Wednesday, December 15, 2010

Legs, not Wings

I've written about my grandmother in other posts. She was a salty gal, as at home wearing hip waders in a flooded basement and using choice profanities as she was powdering her nose before going to 7 a.m Mass. What a woman. Think Annie Oakley with painted toenails. I wouldn't mind being remembered this way.

In other ways, Grandma was surprisingly conventional. The woman was wild for chicken wings. Now bear with me. Loving chicken wings seems like a non-sequitur, but I'm making a Point. No one could understand her wingomania. Why not go for a breast with its large expanse of crispy skin, leaving the dry, tacky stuff for the dog, or a juicy leg? Who in their right mind would choose a wing? There's virtually no meat on them, and they're a pain in the ass to eat.

My mother's theory was that Grandma, who grew up in a big family, got whatever was left over. And learned to love it.

When I lived with her, she did most of the cooking, because her kitchen was her palace. She claimed I was too busy with my studies to muss my hands with cooking. But about once a month, she'd beg me to make these Asian-spiced chicken wings I got from an old Craig-Claiborne-does-Chinese-cooking. They're made with star anise and stick cinnamon, and they are pretty damned good, for chicken wings. I haven't made this recipe in years, as my husband and kids think anise tastes terrible. Maybe instead of those wretched deep fried wings with bleu cheese dressing people serve at Super Bowl parties, I'll invite over some people who would appreciate wings stewed with star anise and stick cinnamon.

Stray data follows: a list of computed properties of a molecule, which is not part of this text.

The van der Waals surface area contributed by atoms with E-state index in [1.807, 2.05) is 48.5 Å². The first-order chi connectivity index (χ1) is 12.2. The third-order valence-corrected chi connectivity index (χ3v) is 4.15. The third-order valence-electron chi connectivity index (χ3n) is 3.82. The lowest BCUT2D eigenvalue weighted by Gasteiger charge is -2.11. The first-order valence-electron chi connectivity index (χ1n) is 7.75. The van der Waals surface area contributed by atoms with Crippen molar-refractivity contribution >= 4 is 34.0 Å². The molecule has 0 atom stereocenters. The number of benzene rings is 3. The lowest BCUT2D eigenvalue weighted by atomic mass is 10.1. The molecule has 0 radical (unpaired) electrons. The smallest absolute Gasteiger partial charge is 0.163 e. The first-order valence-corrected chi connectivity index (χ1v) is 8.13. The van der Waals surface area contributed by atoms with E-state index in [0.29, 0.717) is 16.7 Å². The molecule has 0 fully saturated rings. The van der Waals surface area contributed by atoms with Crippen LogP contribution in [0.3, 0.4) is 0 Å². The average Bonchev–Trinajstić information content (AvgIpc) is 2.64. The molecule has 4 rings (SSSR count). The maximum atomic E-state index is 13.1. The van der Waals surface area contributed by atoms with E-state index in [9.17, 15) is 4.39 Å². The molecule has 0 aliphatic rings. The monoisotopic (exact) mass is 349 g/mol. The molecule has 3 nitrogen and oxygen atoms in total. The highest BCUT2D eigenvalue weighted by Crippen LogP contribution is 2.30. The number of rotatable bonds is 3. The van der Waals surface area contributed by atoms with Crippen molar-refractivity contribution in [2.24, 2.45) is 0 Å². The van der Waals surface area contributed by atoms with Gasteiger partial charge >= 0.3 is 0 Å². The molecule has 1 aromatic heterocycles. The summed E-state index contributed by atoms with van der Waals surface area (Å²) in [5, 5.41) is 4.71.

As for that Point I promised to make--sometimes eating what's left over is good discipline. Like so much in her life, Grandma made the best of her circumstances. She knew how to put aside her desires and share, and that's a good thing.

What she wasn't so great at was communicating what she wanted. A lot of us, especially females, lack this skill.  Sometimes it's somebody else's turn to share, especially in the daily give-and-take of family life.

So go ahead--tell your familiars you're taking the pick of the litter tonight, whether it's from a platter of chicken or the thickest steak. Eat slowly and enjoy every bite. Don't worry, you're not going to forget how to share. It's like riding a bicycle. Where you need practice most is in putting yourself first.

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